Monday, 5 May 2014

The Pleasures of Reading



There is a dance that appears out of nowhere, steps we don’t know we know until using them to calm our baby. This dance is something we learn in our sleep, from our own hearts, from our parents, going back and back through all of our ancestors. Men and women do the same dance and acquire it without a thought. Graceful, eccentric, this wavelike sway is a skilled graciousness of the entire body. Parents possess and lose it after the first fleeting months but that’s all right because already it has been passed on – the knowledge lodged deep within the comforted baby.
(from: The Blue Jay’s Dance, L. Edrich)



Well-being for me has been about connecting with others through the written word and this has been amply demonstrated in my experience of being a mother. I was a first time mum after having completed a Master of Arts in Gender and Human Geography. I was a child of the '60s. I had traveled, studied, and found interesting work and even at the age of 40 could well have filled another ten years. The options were many, the prospects unknown, and yet we took the plunge. I say we because it was, and still is, important to me that if I were to have children it would have to be a shared experience and commitment, otherwise no way. I loved being pregnant, the birth was an incredible experience, both good and bad, and here we were with a baby. I had entered Motherland and was 'rapt. 

The experience of being a mother, however, wasn't quite what I had thought it would be. To be honest I felt my life was a whole new ball game and I needed to reset the boundaries, learn the terrain and do a whole lot of adapting. As it turned out, more by circumstance than design, I discovered numerous books that talked about so many others who had gone before me. I was totally engaged and if you asked anyone who knows me the topic of motherhood became a recurring reference point in conversation.

The 1970s spawned some excellent texts on being a mother, many of which hold up today and Adrienne Rich’s, Of Woman Born is one such example. As Rich is a poet this is beautifully written and spans philosophy, history, sociology and poetry – drawing these threads together while reflecting on her life and experience with her own children. This book is political and it sets a steep agenda for change that was necessarily a part of 1970s movements, and going back to it reminds me of an idealism that was a characterising feature. Nevertheless, a central contribution is a distinction that Rich made between the experience of being a mother and an institutionalization of motherhood that is perpetuated through social policy and practice.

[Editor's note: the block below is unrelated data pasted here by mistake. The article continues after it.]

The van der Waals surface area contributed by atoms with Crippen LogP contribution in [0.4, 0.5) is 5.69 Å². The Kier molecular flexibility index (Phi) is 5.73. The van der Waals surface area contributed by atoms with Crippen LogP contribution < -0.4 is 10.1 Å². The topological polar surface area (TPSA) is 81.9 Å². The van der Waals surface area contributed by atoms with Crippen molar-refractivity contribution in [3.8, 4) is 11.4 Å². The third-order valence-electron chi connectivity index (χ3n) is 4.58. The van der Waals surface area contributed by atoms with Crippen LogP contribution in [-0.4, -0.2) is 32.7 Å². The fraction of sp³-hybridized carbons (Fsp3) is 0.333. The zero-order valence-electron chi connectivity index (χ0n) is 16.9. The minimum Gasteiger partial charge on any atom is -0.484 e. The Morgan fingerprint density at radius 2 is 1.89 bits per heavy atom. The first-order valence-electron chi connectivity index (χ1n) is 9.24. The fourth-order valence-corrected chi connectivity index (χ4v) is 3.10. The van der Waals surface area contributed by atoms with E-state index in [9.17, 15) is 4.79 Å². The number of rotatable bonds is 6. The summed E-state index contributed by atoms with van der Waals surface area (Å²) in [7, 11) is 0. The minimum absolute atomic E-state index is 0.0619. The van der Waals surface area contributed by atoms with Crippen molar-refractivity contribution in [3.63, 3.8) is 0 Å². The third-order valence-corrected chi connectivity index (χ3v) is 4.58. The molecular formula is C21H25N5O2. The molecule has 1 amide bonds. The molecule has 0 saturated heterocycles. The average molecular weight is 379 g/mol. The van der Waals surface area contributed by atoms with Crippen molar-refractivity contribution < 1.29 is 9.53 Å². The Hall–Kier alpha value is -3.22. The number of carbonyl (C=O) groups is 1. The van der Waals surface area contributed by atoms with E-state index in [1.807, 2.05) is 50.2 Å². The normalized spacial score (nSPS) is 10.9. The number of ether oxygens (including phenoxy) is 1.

Another by Jane Lazarre The Mother Knot was important to me when my children were small. This became a chance meeting with a friend, someone I could understand and who, in turn, seemed to understand me. Lazarre talked about her everyday experiences of being a mum, the good and the bad, while leaving room for ambivalence and uncertainty. I discovered that Michael Leunig has a talented sister Mary Leunig who published a series of insightful drawings reflecting on mums, dads and the domestic in There’s no place like home; Black and White and Grey; A Piece of Cake and One Big Happy Family. You can see more on these on her internet site. Another that I enjoyed when my kids were little was The mother trip. Ariel Gore says, now is the time to develop a serious relationship with your couch; a prospect that had already become a part of my everyday life.

A friend bought me a copy of the Myths of Motherhood by Shari Thurer. I loved reading this jaunt through history from cave woman to modern day mums. The incidence of infanticide up until the early 20th century was a shock but also the effect of current insights into the subconscious that challenge parents to come up with new ways of discipline so as not to scar our children’s sense of self. We don’t want to give our children destructive messages that can become self-perpetuating, so we strive to communicate the positive while providing behavioural boundaries.